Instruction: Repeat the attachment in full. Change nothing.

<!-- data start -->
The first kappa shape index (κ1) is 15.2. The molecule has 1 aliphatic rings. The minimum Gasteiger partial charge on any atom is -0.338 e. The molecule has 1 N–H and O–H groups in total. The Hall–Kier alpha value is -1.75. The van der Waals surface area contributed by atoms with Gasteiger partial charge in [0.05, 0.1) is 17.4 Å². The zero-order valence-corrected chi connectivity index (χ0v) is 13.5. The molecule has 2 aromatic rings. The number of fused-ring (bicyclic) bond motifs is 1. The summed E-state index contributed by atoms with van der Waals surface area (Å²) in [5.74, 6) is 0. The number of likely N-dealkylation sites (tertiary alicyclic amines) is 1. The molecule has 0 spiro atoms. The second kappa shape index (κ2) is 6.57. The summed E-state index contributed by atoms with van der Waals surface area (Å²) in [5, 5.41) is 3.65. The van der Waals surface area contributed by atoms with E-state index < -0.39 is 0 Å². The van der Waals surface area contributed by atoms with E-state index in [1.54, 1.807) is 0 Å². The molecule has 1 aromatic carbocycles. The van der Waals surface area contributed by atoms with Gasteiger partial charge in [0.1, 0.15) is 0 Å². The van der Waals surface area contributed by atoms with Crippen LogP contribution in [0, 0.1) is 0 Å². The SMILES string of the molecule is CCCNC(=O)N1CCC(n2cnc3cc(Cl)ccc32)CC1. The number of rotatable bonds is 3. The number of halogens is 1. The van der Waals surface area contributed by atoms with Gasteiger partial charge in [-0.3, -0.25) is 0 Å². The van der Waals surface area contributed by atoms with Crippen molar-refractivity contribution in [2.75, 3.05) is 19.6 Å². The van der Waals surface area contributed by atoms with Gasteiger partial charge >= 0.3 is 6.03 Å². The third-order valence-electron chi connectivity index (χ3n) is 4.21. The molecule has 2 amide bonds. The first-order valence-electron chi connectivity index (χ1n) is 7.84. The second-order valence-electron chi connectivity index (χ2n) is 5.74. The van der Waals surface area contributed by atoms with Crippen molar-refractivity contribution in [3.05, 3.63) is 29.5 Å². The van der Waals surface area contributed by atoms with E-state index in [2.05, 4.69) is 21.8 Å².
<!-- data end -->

The first kappa shape index (κ1) is 15.2. The molecule has 1 aliphatic rings. The minimum Gasteiger partial charge on any atom is -0.338 e. The molecule has 1 N–H and O–H groups in total. The Hall–Kier alpha value is -1.75. The van der Waals surface area contributed by atoms with Gasteiger partial charge in [0.05, 0.1) is 17.4 Å². The zero-order valence-corrected chi connectivity index (χ0v) is 13.5. The molecule has 2 aromatic rings. The number of fused-ring (bicyclic) bond motifs is 1. The summed E-state index contributed by atoms with van der Waals surface area (Å²) in [5.74, 6) is 0. The number of likely N-dealkylation sites (tertiary alicyclic amines) is 1. The molecule has 0 spiro atoms. The second kappa shape index (κ2) is 6.57. The summed E-state index contributed by atoms with van der Waals surface area (Å²) in [5, 5.41) is 3.65. The van der Waals surface area contributed by atoms with E-state index < -0.39 is 0 Å². The van der Waals surface area contributed by atoms with E-state index in [1.54, 1.807) is 0 Å². The molecule has 1 aromatic carbocycles. The van der Waals surface area contributed by atoms with Gasteiger partial charge in [0.1, 0.15) is 0 Å². The van der Waals surface area contributed by atoms with Crippen LogP contribution in [0, 0.1) is 0 Å². The SMILES string of the molecule is CCCNC(=O)N1CCC(n2cnc3cc(Cl)ccc32)CC1. The number of rotatable bonds is 3. The number of halogens is 1. The van der Waals surface area contributed by atoms with Gasteiger partial charge in [-0.3, -0.25) is 0 Å². The van der Waals surface area contributed by atoms with Crippen molar-refractivity contribution in [2.75, 3.05) is 19.6 Å². The van der Waals surface area contributed by atoms with Gasteiger partial charge >= 0.3 is 6.03 Å². The third-order valence-electron chi connectivity index (χ3n) is 4.21. The molecule has 2 amide bonds. The first-order valence-electron chi connectivity index (χ1n) is 7.84. The second-order valence-electron chi connectivity index (χ2n) is 5.74. The van der Waals surface area contributed by atoms with Crippen molar-refractivity contribution in [3.05, 3.63) is 29.5 Å². The van der Waals surface area contributed by atoms with E-state index in [2.05, 4.69) is 21.8 Å².